Q: Do you still go fishing when it’s raining?
A: When I think about wet weather fishing what comes to mind is BIG! Big water, big flies, and the potential for big fish. When the spring rains have the creeks and rivers running full and discolored I leave the midges and the wee dry flies at home and pull out the heavy artillery. Size 8 and 10 weighted, rubber legged nymphs, size 2 and 4 flashy streamers, the big boys, the heavy hitters. These are flies that trout will typically shun under normal water conditions, but in wet weather will often gobble greedily! During normal flows the fish have more time to examine your offerings, make a decision, and often refuse the fly. When the water is romping and dingy, food decisions must be made quickly, otherwise the next meal may be a long time coming. The trout’s vision is reduced under these conditions so the rubber legs and flash come into play. Get their attention and force them into a quick decision! These are not flies to be fished on light leaders! Think 3x to 1x. If that fish is going to eat a #2 wooly bugger it’s not going to be put off by a stiff leader, and your gonna need that stout mono in the fast water. And lead, your gonna need lead, lots of it sometimes. You must get the fly into the strike zone. Quickly! Otherwise the fly will float harmlessly over your quarry who is blissfully unaware of its presence. Weight your leader with what you think is enough extra weight, then cast your rig into some slower water where you can see how fast it sinks. You may be surprised at how much weight it takes to sink that fly in a hurry. As far as casting goes, forget about those tight loops! It ain’t happening with that gob-o-stuff your trying to throw! I find that a sort of truncated backcast that turns into a roll cast works pretty well. Practice makes passable, if not perfect.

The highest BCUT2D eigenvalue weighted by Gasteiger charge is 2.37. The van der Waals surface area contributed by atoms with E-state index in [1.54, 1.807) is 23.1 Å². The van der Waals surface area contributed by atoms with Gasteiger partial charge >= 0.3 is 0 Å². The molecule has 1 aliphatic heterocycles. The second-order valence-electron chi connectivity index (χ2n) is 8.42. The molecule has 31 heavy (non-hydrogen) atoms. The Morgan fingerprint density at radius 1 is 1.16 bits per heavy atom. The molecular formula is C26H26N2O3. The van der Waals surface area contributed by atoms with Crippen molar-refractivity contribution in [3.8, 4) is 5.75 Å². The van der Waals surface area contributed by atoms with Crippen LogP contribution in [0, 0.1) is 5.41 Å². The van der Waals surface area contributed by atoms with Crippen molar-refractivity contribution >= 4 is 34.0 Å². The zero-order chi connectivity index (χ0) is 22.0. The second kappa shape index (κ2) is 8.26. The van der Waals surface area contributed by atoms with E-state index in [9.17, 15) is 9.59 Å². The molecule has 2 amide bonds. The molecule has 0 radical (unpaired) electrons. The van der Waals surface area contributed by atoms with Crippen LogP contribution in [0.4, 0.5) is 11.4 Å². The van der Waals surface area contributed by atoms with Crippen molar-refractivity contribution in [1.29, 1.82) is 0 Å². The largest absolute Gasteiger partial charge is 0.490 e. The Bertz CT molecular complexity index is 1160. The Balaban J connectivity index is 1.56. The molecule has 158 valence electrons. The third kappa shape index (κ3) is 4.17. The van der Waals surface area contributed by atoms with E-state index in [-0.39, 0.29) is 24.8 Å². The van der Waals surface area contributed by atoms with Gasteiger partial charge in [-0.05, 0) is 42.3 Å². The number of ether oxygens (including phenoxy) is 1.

Safety is an important consideration during high water as well. Those places where you waded comfortably last week may be an accident waiting to happen when the stream is swollen with run-off. A wading staff is a handy tool to have. The collapsible kind don’t take up much room on your wading belt and cad be retrieved quickly when needed. Don’t forget your wading jacket, even if it’s not raining at the moment, stuff it in your vest, because in wet, cold weather, hypothermia can become an issue very quickly. Which is why I always carry a “space blanket” in my fishing vest. This inexpensive item can be a life saver if you or a companion take a dunking in inclement weather. I wrapped up my buddy Dougie in one of these on a camping trip some years back, and he swears it saved his life!
So grab your big flies, your rain gear, and your gumption, and go fish in the rain. May your wading boots never dry.
Charlie Downs ~ CWO Professional Guide and Bamboo Fly Rod Maker